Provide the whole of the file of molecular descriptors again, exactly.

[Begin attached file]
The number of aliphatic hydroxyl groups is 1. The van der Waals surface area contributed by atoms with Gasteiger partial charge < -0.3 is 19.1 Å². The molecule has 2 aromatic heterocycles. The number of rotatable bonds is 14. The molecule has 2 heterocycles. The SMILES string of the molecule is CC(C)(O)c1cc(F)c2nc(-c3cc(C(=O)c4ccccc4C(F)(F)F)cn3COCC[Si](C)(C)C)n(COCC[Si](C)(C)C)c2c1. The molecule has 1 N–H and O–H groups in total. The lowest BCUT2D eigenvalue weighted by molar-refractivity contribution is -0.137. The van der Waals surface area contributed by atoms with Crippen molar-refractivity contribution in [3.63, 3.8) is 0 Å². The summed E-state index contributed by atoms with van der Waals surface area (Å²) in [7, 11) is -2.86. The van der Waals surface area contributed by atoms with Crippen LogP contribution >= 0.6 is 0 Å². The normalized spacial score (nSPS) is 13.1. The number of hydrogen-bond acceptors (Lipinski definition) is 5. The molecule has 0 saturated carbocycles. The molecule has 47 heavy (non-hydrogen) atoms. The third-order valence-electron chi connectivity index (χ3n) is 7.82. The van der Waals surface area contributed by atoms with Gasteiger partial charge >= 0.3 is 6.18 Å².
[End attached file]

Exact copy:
The number of aliphatic hydroxyl groups is 1. The van der Waals surface area contributed by atoms with Gasteiger partial charge < -0.3 is 19.1 Å². The molecule has 2 aromatic heterocycles. The number of rotatable bonds is 14. The molecule has 2 heterocycles. The SMILES string of the molecule is CC(C)(O)c1cc(F)c2nc(-c3cc(C(=O)c4ccccc4C(F)(F)F)cn3COCC[Si](C)(C)C)n(COCC[Si](C)(C)C)c2c1. The molecule has 1 N–H and O–H groups in total. The lowest BCUT2D eigenvalue weighted by molar-refractivity contribution is -0.137. The van der Waals surface area contributed by atoms with Crippen molar-refractivity contribution in [3.63, 3.8) is 0 Å². The summed E-state index contributed by atoms with van der Waals surface area (Å²) in [7, 11) is -2.86. The van der Waals surface area contributed by atoms with Crippen LogP contribution >= 0.6 is 0 Å². The normalized spacial score (nSPS) is 13.1. The number of hydrogen-bond acceptors (Lipinski definition) is 5. The molecule has 0 saturated carbocycles. The molecule has 47 heavy (non-hydrogen) atoms. The third-order valence-electron chi connectivity index (χ3n) is 7.82. The van der Waals surface area contributed by atoms with Gasteiger partial charge >= 0.3 is 6.18 Å².